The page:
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Acute phase reactants

Irving Kushner, MD
Section Editor
Daniel E Furst, MD
Deputy Editor
Paul L Romain, MD


An increase in the concentration of serum proteins that are referred to as acute phase reactants (APR) accompanies inflammation and tissue injury [1,2]. Focus on the acute phase phenomenon, termed the acute phase response, first occurred with the discovery of C-reactive protein (CRP) in the serum of patients during the acute phase of pneumococcal pneumonia [3,4]. During the acute phase response, the usual levels of various proteins maintained by homeostatic mechanisms can change substantially. These changes are thought to contribute to host defense and other adaptive capabilities.

A discussion of the biology of the acute phase response; the general clinical utility and interpretation of measurement of APR, such as CRP; and the clinical utility of indirect measures of the acute phase response, such as the erythrocyte sedimentation rate (ESR), are presented here. Detailed reviews of disorders associated with variations in APR and the utility of APR measurements in specific conditions, the innate immune response, and the role of cytokines in immunity and inflammation are described separately (see appropriate topic reviews of individual clinical disorders). (See "An overview of the innate immune system" and "Role of cytokines in the immune system".)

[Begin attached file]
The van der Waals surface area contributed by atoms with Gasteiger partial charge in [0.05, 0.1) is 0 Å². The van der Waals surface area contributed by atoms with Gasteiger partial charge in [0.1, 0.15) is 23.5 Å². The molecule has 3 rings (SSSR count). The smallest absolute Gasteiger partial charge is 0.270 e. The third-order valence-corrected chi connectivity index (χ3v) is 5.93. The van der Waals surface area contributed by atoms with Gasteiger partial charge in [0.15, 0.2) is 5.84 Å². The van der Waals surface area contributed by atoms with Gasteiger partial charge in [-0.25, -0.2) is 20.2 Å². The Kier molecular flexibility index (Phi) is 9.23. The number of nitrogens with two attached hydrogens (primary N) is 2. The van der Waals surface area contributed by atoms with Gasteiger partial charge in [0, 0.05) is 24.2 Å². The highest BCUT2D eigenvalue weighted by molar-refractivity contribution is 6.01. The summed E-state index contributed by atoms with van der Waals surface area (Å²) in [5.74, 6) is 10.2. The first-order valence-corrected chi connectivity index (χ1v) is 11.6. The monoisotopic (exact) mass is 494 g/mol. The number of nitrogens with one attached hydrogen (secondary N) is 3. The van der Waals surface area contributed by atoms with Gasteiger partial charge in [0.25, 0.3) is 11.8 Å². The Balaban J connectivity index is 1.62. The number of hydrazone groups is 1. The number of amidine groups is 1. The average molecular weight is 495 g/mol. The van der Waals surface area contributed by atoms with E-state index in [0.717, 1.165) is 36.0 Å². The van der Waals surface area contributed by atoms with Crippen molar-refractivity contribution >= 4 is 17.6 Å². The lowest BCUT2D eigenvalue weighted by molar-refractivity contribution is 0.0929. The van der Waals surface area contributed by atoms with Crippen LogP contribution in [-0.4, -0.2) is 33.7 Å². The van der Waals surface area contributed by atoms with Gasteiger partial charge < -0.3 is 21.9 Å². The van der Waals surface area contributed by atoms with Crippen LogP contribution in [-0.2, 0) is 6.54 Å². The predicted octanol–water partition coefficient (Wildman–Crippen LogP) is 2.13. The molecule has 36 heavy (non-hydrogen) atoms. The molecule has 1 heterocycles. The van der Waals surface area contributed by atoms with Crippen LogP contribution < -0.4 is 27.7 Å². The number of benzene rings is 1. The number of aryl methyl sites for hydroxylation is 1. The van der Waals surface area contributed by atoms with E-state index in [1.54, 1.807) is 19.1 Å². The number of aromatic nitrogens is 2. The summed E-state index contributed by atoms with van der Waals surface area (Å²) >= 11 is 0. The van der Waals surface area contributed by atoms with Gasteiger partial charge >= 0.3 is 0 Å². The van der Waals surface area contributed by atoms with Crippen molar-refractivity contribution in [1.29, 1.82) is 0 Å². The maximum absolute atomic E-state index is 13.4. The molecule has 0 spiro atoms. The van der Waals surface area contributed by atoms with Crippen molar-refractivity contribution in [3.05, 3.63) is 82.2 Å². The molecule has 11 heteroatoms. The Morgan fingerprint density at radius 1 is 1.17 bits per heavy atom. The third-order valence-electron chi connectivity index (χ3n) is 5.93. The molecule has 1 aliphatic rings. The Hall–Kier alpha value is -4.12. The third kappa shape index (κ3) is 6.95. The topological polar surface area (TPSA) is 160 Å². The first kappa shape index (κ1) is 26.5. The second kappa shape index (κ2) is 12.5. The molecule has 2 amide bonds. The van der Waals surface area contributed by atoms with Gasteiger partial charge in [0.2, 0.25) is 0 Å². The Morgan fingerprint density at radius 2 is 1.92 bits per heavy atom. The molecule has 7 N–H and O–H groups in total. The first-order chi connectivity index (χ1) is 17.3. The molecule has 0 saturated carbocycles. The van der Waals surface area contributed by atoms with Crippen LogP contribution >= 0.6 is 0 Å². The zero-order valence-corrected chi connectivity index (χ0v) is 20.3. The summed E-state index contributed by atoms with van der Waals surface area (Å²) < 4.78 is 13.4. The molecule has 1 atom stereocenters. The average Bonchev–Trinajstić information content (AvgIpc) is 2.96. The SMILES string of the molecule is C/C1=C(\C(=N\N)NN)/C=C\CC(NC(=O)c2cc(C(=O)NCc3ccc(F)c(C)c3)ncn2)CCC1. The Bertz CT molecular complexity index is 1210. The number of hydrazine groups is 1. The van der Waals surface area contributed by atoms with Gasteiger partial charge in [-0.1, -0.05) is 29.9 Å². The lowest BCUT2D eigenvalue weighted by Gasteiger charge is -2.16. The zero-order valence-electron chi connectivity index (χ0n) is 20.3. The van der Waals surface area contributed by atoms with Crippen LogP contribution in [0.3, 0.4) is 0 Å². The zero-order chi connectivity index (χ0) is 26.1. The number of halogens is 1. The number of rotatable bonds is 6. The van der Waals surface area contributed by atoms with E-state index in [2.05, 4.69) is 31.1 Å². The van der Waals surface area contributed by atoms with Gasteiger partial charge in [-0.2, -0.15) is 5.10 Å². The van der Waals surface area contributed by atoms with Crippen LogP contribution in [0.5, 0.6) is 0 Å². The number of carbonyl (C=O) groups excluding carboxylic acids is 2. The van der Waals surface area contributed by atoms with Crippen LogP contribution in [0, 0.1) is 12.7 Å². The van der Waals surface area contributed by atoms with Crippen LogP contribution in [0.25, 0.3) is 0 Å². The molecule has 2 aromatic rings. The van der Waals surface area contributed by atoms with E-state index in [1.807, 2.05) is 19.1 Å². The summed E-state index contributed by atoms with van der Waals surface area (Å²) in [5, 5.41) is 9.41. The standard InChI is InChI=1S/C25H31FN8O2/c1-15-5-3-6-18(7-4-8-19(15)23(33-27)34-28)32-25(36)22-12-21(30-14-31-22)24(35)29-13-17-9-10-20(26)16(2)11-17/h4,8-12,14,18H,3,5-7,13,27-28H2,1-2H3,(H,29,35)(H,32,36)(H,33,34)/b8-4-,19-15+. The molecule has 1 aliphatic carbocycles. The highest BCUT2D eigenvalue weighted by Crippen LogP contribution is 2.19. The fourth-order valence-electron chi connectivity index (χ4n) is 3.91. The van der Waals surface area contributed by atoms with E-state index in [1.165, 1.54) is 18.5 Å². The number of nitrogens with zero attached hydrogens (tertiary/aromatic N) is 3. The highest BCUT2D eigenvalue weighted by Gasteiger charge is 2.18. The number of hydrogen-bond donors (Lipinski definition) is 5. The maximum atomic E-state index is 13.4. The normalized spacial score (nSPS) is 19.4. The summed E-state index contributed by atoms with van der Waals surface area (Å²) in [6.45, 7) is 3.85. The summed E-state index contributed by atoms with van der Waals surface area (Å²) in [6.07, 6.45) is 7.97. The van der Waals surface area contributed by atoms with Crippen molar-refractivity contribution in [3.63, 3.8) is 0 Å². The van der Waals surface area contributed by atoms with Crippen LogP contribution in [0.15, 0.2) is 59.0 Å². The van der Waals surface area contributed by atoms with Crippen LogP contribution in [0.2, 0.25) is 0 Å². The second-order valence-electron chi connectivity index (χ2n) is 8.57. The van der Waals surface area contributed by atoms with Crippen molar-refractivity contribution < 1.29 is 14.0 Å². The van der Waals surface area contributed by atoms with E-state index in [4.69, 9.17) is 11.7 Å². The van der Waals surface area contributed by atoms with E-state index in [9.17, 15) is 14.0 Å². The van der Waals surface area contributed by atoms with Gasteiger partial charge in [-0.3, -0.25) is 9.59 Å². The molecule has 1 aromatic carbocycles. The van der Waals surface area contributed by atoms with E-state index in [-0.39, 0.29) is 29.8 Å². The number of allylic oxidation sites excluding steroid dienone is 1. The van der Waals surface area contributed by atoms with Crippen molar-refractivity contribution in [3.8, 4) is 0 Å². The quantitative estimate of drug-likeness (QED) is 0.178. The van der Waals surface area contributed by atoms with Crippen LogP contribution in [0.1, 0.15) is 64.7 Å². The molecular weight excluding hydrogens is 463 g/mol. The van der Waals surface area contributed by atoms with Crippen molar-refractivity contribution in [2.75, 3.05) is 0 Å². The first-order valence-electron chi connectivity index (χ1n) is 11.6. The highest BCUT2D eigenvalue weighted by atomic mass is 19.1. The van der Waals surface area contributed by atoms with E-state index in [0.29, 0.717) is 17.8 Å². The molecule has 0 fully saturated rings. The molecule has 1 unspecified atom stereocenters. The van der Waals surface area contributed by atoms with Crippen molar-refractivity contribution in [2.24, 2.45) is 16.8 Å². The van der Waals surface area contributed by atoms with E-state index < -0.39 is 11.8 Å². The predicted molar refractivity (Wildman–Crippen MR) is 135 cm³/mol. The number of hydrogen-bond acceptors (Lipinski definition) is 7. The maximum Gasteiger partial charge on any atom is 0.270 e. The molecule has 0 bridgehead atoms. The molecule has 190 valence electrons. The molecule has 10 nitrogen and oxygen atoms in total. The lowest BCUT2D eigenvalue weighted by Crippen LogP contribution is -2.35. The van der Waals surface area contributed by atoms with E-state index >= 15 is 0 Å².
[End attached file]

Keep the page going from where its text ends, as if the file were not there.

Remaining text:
Definition and regulation — Despite its name, the acute phase response accompanies both acute and chronic inflammatory states and is associated with a wide variety of disorders, including infection, trauma, infarction, inflammatory arthritides and other systemic autoimmune and inflammatory diseases, and various neoplasms. Acute phase proteins are defined as those proteins whose serum concentrations increase or decrease by at least 25 percent during inflammatory states [1]. Such proteins are termed either positive or negative acute phase reactants (APR), respectively. The erythrocyte sedimentation rate (ESR), an indirect APR, reflects plasma viscosity and the presence of acute phase proteins, especially fibrinogen, as well as other influences, some of which are as yet unidentified [5]. (See 'Erythrocyte sedimentation rate' below.)

Changes in the levels of APR largely reflect altered production by hepatocytes, resulting primarily from the effects of cytokines produced during the inflammatory process by macrophages, monocytes, and a variety of other cells. Interleukin (IL)-6 is the major inducer of most APR [6]. Some of the other major cytokines relevant to the acute phase response are IL-6, IL-1 beta, tumor necrosis factor (TNF)-alpha, and interferon gamma. These cytokines also suppress the synthesis of albumin, which is termed a "negative APR" because its levels decrease with inflammation [7]. Combinations of cytokines can have additive, inhibitory, or synergistic effects, and patterns of cytokine production differ under various inflammatory conditions [8-10]. (See "Role of cytokines in rheumatic diseases".)

Increases in APR can vary from approximately 50 percent for ceruloplasmin and several components of the complement cascade to 1000-fold or more for C-reactive protein (CRP) and serum amyloid A (SAA). Additional positive APR include fibrinogen, levels of which have substantial effects on the ESR; alpha-1 antitrypsin; haptoglobin; IL-1 receptor antagonist; hepcidin; ferritin; procalcitonin; and others [8,11,12]. Negative APR include albumin, transferrin, and transthyretin.

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Literature review current through: Sep 2017. | This topic last updated: Jul 12, 2017.
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